Sujet: Reminder: Receding Tide Conference
REMINDER: A Receding Tide? The ‘Pink Tide’ and its Legacy
Friday, January 9th, 2015, 10am-4pm Jackman Humanities Building, Room 100A, University of Toronto, 170 St. George Street
After more than a decade and a half of electoral success, the left in Latin America is facing a difficult political context of managing slowing economic growth, high inflation, persistent corruption, and high crime rates. This places the electoral left in Latin America in a challenging position as these issues often benefit centre-right parties. The recent presidential elections in Brazil and Uruguay were more competitive than expected despite the apparent dominance of leftist parties in the electoral arena. In addition, the turbulence of a post-Chávez Venezuela highlights the tensions that the most radical version of left politics in Latin America is currently facing. Should left-wing parties lose power in the near future, it will represent the first electoral defeat of a ‘pink tide’ government since 1998. In this time of flux, this academic workshop is interested in discussing the potential legacies that the ‘pink tide’ has had for Latin American politics. Topics of interest include, but are not limited to:
◦ Has the left been able to create the institutional and policy legacy that is immune to partisan shifts, or do elections still ‘matter’ in Latin America?
◦ Have the constitutional reforms in some countries, e.g., Venezuela, Bolivia, Ecuador, gained sufficient legitimacy in society and among political forces to constitute a new legal base of these countries democracy?
◦ What impact has the rise of the middle class, low unemployment and the decline in income inequality in the region had on the electoral strategies of left?
◦ What legacy have left parties imparted in terms of integrating new actors civil society, e.g., the unemployed, indigenous groups, etc., into the state and governing coalition?
◦ What does the phrase ‘the left’ mean in contemporary Latin America?
◦ What legacy has left rule had in terms of forwarding environmental concerns? Is the electoral left still primarily concerned with a modernist development model, or are there indications of a post-development model?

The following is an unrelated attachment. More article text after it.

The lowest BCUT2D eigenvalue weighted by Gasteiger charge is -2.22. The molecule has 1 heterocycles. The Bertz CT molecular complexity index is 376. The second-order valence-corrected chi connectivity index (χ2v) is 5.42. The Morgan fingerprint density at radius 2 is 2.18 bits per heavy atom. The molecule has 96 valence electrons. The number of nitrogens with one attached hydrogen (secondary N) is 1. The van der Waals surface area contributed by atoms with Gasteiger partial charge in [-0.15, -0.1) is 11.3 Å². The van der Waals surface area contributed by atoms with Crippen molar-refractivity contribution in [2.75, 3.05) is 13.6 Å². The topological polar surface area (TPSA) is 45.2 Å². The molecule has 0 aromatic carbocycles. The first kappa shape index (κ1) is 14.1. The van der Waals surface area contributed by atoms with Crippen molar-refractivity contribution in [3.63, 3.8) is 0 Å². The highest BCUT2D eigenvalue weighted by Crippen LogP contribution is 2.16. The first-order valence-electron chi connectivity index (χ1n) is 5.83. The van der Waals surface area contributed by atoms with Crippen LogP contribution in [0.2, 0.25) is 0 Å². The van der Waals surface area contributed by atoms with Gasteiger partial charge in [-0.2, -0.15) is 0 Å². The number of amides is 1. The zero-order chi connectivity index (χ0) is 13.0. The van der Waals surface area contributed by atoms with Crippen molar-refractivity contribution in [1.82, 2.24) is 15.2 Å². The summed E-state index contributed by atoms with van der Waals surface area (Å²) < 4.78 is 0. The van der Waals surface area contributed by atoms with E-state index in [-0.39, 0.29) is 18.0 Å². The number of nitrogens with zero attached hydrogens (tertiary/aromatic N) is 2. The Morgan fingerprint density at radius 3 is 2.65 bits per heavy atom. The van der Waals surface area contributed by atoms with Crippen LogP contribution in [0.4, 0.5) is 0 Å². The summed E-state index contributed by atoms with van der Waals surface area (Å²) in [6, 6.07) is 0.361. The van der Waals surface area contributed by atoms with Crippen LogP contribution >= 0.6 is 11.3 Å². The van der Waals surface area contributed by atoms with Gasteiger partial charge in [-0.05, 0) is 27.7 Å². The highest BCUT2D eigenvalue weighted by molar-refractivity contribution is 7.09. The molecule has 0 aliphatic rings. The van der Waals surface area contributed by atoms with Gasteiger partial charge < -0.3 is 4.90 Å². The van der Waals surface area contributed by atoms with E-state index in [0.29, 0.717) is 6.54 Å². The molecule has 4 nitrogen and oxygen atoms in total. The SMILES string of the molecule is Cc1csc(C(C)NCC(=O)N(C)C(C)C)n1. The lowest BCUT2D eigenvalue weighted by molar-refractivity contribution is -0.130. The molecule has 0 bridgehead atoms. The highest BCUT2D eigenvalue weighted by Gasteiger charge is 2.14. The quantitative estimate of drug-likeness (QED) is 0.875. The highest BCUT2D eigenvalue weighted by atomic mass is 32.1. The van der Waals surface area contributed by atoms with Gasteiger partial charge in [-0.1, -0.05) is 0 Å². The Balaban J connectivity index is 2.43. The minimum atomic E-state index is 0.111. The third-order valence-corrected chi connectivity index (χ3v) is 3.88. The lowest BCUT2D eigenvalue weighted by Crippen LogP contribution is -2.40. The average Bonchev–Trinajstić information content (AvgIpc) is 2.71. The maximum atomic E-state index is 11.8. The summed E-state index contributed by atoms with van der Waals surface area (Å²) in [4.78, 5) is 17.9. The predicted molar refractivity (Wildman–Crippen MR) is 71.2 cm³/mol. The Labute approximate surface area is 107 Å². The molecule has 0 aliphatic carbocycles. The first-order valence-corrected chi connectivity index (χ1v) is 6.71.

The confirmed panelists for this event are:
Professor Roberta Rice, University of Toronto Scarborough, “How to Decolonize Democracy: Indigenous Governance Innovation in Bolivia”
Professor Hepzibah Muñoz Martínez, University of New Brunswick, “Neoliberal Finance and the Left in Latin America: Monetary and Exchange Rate Policies of Brazil and Venezuela”
Jennifer Fender, PhD Candidate (Political Science), University of Toronto, “The Moderate Left in an ‘Egalitarian’ Context: Challenges for the Meaning of the Left in Present Day Uruguay”
Manuel Larrabure, PhD Candidate (Political Science), York University, “The ‘Pink Tide’ in Brazil and Chile: Mass Movements, Democracy and Political Bargains”
Kevin Edmonds, PhD Candidate (Political Science), University of Toronto, “Subsidizing Stability: Venezuela in the Eastern Caribbean”
Arturo Ezquerro-Cañete, PhD Candidate (International Development Studies), Saint Mary’s University, “The Rise and Fall of Fernando Lugo”
Joaquín Bardallo Bandera, PhD Student (Political Science), University of Toronto, “Ecuador’s 2008 Constitution and its Liimitations”
Thomas Chiasson-LeBel, PhD candidate (Political Science), York University, “Class Perspective on a Wave of the Pink Tide”
Please register no later that Wednesday, January 7th, 2015 for this event at the following link: